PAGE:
Youngadults are faced with a myriad of challenges, which are manifested in the formof family problems, occupational problems, as well as personal problems. However,certain risk behaviours may be a part of healthy growth, while others are moreproblematic and pathological. Individual differences in personality traitsunderlie a great deal of risk-taking. Therefore, as a result, risk-takingbehaviours emerge and develop due to negative coping strategies. Severalfactors could be predictors of risk-taking behaviour, and personality is onesuch factor. In this present study, the influence of the dimensions ofpersonality, according to the Five Factor Model, on risk-taking behaviours, hasbeen studied. Personality refers to individual differences in characteristicpatterns of thinking, feeling, and behaving. In other words, personality is theunique combination of patterns that influence behaviour, thought, motivation,and emotion in an individual.
Personality traits can be defined as “dimensionsof individual differences in tendencies to show consistent patterns of thought,feeling, and actions” (McCrae & Costa, 1990). It has been suggested byresearchers that personality traits have a genetic influence and reach completedevelopment in early adulthood. Personality essentially refers to the enduringpatterns of behaviour, which are thought to be relatively stable andpredictable. Personalityplays a major role in an individual’s propensity for risk-taking behaviour. In other words, it determines who is likely to engagein risk-taking behaviours. Individual differences and personality patternsinfluence how a risk situation is perceived (Trimpop, 1994) and whether therisk is appraised as a type of benefit, harm or threat (Lazarus, 1991).
Furthermore, personality may determine whether or not a person enjoys ordislikes the risk experience (Trimpop, 1994). Personality also plays a part inhow a person reacts, selects and shapes their environment to suit theirparticular disposition (Deckers, 2005).Risk-TakingBehaviour (RTB) has been conceptualized as a period of growing autonomy andemerging individualization from the family (Igra & Irwin, 1996). Thedefinition of risk- taking is best conceptualized relative to a person’sdevelopmental context (Lerner & Tubman, 1991). Essentially, RTB is thevoluntary participation in behaviour that contains a significant degree ofrisk. According to Jessor & Jessor (1997), individuals purposely seek outrisk, as such behaviours permit them to; 1) take control over their lives; 2)express opposition to authority and conventional society; 3) deal with anxiety,frustration, inadequacy, and failure; 4) gain admission in peer group anddemonstrate identification with sub-culture; 5) confirm personal identity; 6)affirm maturity and mark a developmental transition into adulthood. Risky behaviours among young people arerelatively frequent, and has been consequently portrayed as a precursor ofproblematic behaviour (Jessor & Jessor, 1977), leading to self-destruction,psychological, social, and health compromising situations (Ingersoll & Orr,1989). However, risk taking has also been shownto be an important part of development into adulthood, particularly if it isgoal directed (Jessor, 1991); risk taking is not merely for sensation seeking,but it sometimes has aims on a personal level (Shapiro, Siegel, Scovill, &Hays,1998) or relational level (Engels & ter Bogt, 2001).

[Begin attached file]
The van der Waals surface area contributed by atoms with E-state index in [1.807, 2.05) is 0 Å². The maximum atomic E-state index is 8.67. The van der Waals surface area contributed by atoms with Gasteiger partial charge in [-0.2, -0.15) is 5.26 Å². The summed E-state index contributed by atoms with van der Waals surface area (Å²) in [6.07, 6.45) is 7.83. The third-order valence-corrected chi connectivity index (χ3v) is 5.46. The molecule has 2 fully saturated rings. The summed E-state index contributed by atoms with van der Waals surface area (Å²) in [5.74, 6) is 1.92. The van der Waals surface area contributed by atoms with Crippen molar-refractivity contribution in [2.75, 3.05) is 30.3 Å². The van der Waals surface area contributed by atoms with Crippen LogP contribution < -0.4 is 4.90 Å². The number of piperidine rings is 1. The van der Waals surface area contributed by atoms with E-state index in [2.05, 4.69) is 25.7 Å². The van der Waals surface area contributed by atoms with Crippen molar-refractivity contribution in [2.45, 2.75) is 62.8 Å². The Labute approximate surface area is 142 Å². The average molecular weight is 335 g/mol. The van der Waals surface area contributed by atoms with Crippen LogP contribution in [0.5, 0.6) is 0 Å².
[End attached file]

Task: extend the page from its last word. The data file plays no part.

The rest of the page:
A modestdegree of risk-taking in adolescence seems to be normative and associated withsome positive psychological characteristics (Shedler & Block, 1990).Thestudy of adolescent risk-taking behaviour gained prominence in the 1980s, as itbecame increasingly evident that the majority of the morbidity and mortalitythat developed during adolescence and young adulthood was behavioural inorigin. The term Risk-Taking Behaviour (RTB) has been used to link,conceptually, a number of potentially health-damaging behaviours includingsubstance use (alcohol and drug use and abuse), risky sexual behaviour,reckless vehicle use, suicidal behaviour, extreme dieting or eating disorders,and delinquency. Engaging in risk-taking behaviour throughout life can berelated to a variety of negative short- and long-term physical andpsychological consequences. Thus, risky behaviours have been characterized asthose behaviours that entail the possibility of subjective loss (Furby &Beyth-Maron, 1990).
Irwin (1990) is of the opinion that risk-taking behavioursare those behaviours undertaken volitionally, whose outcomes or consequences remainuncertain with the possibility of an identifiable negative health outcome.Riskyand self-destructive behaviours involve the implementation of behaviouraloptions that place individuals at substantial risk of harm (Steinberg, 2008)and reflect the tendency to execute harmful behaviours without considering thenegative consequences that may occur (Horvath & Zuckerman, 1993). Whenpeople take risks, they engage in behaviours that could lead to negativeconsequences such as physical injury, social rejection, legal troubles, orfinancial losses.